But none of those other examples come close to interpreting their motif with as much dynamic movement or exquisite craftsmanship as the Boucheron Wave Tiara did. I've often wondered if that would make the Boucheron example harder to carry off in real life - make it less of a wearable piece and more of a museum item to be admired for its technical prowess - but alas, we'll never know. It is known to us through archive photos alone; there are no examples of the tiara in use, and its whereabouts are unknown.

Which wave tiara do you prefer?

Photos: Boucheron, Public Domain, Van Cleef & Arpels/DR/ANN screencap/USGS

Royal Outfit of the Day: February 11

Queen Máxima's putting together some interesting outfits during her current trip to Pakistan, which is a part of her work in inclusive finance for the UN. She's meeting all relevant modesty criteria while still staying firmly in her own wheelhouse; in this case, a house of statement prints and statement jewelry.
Turquoise earrings and a ring caught my eye straight away. Any big turquoise pieces are bound to do just that, but matching these to the colors in her skirt was an A+ choice. Also: that skirt! Add this paisley quilted skirt from Alessandra Rich (per ModeKoninginMaxima) to the list of things I wouldn't have thought would work as well as they do in action.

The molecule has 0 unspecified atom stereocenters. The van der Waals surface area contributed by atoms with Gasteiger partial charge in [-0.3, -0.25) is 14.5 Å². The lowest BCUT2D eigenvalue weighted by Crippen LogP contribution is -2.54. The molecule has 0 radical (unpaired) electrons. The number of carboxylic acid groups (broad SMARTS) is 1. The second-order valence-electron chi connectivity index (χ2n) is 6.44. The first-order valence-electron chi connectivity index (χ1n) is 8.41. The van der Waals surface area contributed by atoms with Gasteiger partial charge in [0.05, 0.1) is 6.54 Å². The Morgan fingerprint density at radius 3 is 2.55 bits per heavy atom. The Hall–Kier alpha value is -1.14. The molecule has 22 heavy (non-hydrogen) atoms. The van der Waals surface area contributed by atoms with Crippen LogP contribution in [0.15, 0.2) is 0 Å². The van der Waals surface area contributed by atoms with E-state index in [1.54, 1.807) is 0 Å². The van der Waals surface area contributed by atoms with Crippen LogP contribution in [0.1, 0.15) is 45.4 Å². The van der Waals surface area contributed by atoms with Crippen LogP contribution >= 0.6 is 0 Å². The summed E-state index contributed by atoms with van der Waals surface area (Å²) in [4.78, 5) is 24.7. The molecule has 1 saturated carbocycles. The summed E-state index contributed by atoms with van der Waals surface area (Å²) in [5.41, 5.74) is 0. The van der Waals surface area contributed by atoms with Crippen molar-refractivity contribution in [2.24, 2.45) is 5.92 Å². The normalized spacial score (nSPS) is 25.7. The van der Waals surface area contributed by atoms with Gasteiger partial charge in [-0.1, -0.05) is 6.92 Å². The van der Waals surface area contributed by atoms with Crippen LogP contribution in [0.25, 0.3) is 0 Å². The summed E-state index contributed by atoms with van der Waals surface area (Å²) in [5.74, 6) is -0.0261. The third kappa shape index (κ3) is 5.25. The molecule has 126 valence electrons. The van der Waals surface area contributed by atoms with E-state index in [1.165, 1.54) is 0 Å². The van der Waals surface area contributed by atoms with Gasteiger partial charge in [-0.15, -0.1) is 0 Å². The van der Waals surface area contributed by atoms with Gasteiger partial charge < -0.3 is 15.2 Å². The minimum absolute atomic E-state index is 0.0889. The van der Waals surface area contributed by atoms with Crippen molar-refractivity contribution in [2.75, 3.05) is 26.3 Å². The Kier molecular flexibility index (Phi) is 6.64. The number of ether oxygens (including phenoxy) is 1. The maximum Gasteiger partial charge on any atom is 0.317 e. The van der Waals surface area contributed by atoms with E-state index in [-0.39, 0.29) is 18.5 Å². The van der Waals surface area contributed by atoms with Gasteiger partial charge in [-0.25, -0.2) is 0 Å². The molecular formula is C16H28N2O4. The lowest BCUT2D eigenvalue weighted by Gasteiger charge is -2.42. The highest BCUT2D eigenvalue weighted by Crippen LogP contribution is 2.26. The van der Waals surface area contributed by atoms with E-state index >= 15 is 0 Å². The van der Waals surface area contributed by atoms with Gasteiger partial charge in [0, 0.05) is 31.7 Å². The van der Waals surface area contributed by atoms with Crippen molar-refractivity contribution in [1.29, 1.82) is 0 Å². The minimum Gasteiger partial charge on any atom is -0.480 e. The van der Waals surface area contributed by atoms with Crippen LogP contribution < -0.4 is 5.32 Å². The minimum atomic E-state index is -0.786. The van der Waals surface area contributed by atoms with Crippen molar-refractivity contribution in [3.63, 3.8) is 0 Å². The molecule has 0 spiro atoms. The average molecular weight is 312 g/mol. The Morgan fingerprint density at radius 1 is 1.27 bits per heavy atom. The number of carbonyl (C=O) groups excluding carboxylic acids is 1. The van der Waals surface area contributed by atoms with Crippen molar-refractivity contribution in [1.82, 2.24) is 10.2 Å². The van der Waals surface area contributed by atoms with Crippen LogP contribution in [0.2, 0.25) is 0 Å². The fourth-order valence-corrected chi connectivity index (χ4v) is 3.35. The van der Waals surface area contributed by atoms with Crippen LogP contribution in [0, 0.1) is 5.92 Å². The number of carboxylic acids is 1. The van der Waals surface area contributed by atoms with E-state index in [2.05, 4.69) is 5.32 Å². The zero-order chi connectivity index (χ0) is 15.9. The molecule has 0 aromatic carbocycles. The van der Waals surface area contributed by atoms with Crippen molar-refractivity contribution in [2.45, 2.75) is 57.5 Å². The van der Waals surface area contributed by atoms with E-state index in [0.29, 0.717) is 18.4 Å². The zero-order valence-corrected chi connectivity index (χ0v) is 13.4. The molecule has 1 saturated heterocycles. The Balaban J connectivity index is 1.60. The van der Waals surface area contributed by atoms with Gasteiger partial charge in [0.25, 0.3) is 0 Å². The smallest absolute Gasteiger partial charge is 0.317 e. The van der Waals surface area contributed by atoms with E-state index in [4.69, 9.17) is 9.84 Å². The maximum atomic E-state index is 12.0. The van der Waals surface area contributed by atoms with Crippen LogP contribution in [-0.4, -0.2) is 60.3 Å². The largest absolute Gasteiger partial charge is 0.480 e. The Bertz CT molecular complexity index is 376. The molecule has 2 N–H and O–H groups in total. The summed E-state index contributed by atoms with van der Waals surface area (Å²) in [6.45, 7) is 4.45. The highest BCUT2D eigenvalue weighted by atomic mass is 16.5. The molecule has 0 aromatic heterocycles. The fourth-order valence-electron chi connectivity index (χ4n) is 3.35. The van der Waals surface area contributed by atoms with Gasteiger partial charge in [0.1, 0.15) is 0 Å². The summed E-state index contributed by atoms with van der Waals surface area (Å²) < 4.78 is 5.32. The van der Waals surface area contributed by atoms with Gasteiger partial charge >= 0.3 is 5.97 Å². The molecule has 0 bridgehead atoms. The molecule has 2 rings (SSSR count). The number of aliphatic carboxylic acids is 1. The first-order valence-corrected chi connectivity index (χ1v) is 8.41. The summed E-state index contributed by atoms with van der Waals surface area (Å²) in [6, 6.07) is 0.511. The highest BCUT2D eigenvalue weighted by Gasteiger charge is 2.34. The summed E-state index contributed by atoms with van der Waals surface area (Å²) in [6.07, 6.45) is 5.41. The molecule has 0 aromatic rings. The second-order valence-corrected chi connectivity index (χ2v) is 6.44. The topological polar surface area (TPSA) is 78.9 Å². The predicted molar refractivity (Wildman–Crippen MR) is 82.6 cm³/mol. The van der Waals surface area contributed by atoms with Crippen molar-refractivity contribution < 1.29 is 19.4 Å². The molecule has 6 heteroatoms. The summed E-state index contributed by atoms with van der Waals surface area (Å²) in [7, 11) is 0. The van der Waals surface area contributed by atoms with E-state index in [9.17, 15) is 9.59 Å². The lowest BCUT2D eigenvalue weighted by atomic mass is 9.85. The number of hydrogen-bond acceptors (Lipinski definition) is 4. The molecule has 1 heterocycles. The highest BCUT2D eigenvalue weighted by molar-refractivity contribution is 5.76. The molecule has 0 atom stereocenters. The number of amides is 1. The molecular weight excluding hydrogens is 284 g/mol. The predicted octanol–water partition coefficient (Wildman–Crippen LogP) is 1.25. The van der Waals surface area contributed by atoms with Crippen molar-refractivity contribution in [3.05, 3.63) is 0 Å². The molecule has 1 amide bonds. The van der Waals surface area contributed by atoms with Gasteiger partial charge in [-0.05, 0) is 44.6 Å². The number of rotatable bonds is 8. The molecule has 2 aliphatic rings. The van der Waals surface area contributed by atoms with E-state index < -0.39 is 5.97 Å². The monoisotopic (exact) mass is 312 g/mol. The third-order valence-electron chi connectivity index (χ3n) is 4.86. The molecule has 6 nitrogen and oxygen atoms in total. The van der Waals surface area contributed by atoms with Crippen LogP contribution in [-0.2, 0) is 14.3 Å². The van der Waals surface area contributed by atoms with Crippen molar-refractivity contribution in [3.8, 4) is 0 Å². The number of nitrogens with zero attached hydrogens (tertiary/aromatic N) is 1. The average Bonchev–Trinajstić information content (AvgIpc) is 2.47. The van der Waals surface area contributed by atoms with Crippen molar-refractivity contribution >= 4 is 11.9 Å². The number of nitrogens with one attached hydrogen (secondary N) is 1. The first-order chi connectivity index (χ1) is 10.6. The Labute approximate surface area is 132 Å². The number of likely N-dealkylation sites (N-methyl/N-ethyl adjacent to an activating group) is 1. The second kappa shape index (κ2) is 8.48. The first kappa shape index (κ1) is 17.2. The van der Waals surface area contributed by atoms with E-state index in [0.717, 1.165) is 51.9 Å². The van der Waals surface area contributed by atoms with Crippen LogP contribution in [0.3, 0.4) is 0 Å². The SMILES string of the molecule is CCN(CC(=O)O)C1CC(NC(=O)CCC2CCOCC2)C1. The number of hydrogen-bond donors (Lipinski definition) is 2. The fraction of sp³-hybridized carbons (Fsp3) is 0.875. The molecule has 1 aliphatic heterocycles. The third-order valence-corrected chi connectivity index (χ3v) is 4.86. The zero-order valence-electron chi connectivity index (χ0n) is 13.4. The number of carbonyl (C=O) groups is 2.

The longer length works with her height (and her location and task, in this case) and that print is giving the whole thing life. And, let's be honest, I'd love it for introducing turquoise into the outfit even without other reasons.

Photos: via Getty Images, Twitter, Moda Operandi

10 February 2016

Royal Exhibition of the Day: February 10

It's going to be a banner year for royal style exhibitions in the United Kingdom. Fashioning a Reign: 90 Years of Style will catalog the Queen's style over her 90 years in three separate exhibitions starting on April 21 - her 90th birthday - at the Palace of Holyroodhouse in Edinburgh. You can also visit Kensington Palace (while popping in at Wills n' Kate's for tea, as you do) and check out their latest style showcase. Fashion Rules Revisited, opening February 11, includes outfits from Diana, Princess of Wales, as well as the Queen and Princess Margaret.

It's a little too easy to call any given Diana dress "iconic", though her final Mario Testino photoshoot certainly gave this green velvet buttoned dress its place in history. She was said to have capitalized on the jacket styling by ordering a matching jacket made for Charles. The Catherine Walker dress sold for $24,150 at her 1997 Christie's dress auction.